of the significant evidence presented at trial, Petitioner’s assertions fair no better cumulatively.
Petitioner has failed to establish that counsel was deficient, and has likewise failed to show that he
suffered any prejudice as a result of any alleged errors.
As such, Petitioner has failed to
demonstrate that the alleged cumulative errors warrant habeas relief.
g. Petitioner’s argument that counsel was ineffective for failing to make a speedy trial
Petitioner also argues that counsel was ineffective in that he failed to object to an alleged
violation of Petitioner’s constitutional right to a speedy trial which occurred when he was held first
by the State and later by the Government prior to trial.5 A claim that a petitioner’s constitutional
right to a speedy trial has been violated is evaluated under the four part test announced in Barker
v. Wingo, 407 U.S. 514 (1972). United States v. Claxton, 766 F.3d 280, 293 (3d Cir. 2014);
United States v. Battis, 589 F.3d 673, 678 (3d Cir. 2009). The four Barker factors are as follows:
“the length of the delay, reason for the delay, extent to which the defendant asserted his speedy
trial right, and the prejudice suffered by the defendant.” Battis, 589 F.3d at 678. “None of these
In his amended petition, Petitioner alleged only a constitutional violation of his speedy trial
rights. (ECF no. 8 at 23). In his reply brief, Petitioner argues at length that his constitutional
speedy trial rights were violated, but also states that, to the contrary of the Government’s
assertion in its response, he “does contend that his statutory right to a speedy trial was violated in
this case.” (ECF No. 23 at 24). Petitioner, however, does not argue how his statutory right to a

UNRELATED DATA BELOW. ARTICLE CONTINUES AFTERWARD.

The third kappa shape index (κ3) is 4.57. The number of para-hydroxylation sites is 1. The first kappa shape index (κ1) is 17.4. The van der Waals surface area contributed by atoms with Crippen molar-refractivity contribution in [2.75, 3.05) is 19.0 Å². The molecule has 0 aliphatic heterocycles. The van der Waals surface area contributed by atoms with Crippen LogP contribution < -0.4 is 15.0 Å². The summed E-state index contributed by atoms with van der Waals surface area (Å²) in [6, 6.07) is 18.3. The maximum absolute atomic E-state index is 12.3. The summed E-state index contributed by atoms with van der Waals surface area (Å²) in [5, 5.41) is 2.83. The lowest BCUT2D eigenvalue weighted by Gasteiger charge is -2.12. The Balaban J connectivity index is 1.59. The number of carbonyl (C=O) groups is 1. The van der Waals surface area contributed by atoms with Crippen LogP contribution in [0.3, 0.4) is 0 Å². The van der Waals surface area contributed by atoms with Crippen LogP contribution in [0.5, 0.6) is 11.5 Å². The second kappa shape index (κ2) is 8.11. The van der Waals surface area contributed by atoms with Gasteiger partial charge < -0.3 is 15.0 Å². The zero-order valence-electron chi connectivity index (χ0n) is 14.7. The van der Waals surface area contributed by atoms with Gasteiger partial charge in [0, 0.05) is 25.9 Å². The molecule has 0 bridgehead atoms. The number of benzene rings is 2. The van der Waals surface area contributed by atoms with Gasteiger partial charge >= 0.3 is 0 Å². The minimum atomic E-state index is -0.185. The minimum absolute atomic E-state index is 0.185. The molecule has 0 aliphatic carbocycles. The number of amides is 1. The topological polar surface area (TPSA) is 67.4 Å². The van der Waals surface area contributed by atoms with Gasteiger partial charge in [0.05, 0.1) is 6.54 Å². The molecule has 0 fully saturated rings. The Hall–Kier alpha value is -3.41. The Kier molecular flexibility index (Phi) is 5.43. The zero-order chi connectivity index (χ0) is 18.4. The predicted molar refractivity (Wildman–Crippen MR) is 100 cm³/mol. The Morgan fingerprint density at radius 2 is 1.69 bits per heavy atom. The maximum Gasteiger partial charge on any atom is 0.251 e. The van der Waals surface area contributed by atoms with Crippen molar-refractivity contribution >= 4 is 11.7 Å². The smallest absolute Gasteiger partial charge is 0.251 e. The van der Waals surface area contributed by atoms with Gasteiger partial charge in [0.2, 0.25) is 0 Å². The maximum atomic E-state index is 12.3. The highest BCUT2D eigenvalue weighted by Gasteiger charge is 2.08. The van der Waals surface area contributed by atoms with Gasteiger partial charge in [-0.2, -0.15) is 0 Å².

speedy trial, which is applicable only to federal detention, was violated in this case. As
Petitioner does not make such an argument, he has provided no more than a vague and
conclusory allegation that his statutory right to a speedy trial was violated, and this Court need
not address that argument. See, e.g., United States v. Thomas, 221 F.3d 430, 437 (3d Cir. 2000)
(“vague and conclusory allegations in a § 2255 petition may be disposed of without further
investigation by the District Court”). As the statutory speedy trial argument was raised for the
first time in Petitioner’s reply brief, this Court need not consider it for that reason as well.
Thompson, 2015 WL 1344793 at *6 n. 9.
factors is ‘either a necessary or sufficient condition,’ and the factors ‘must be considered together
with such other circumstances as may be relevant.’” Id. (quoting Barker, 407 U.S. at 533). In
evaluating the factors, the court must first examine the length of delay. Id. Where the delay is
relatively brief, no consideration should be given to the other factors, but where the delay is
sufficiently long, the court should review the remaining factors. Id. A delay of fourteen months
is generally sufficiently long to warrant further consideration. Id. “When an arrest on state
charges is followed by a federal indictment, the right to a speedy trial in the federal case is triggered
by the [federal] indictment, and the time period under consideration commences on that date.” Id.
Although Petitioner argues as to both his state and federal periods of detention, Battis
makes clear that the period to be considered for his speedy trial claim would have begun when he
was indicted on federal charges. Petitioner’s claim therefore only concerns the delay starting on
February 1, 2006, when he was indicted, through January 7, 2008, the first day of Petitioner’s trial.
(Criminal Action No. 06-76, ECF No. 1, 193). As the delay between the initial indictment and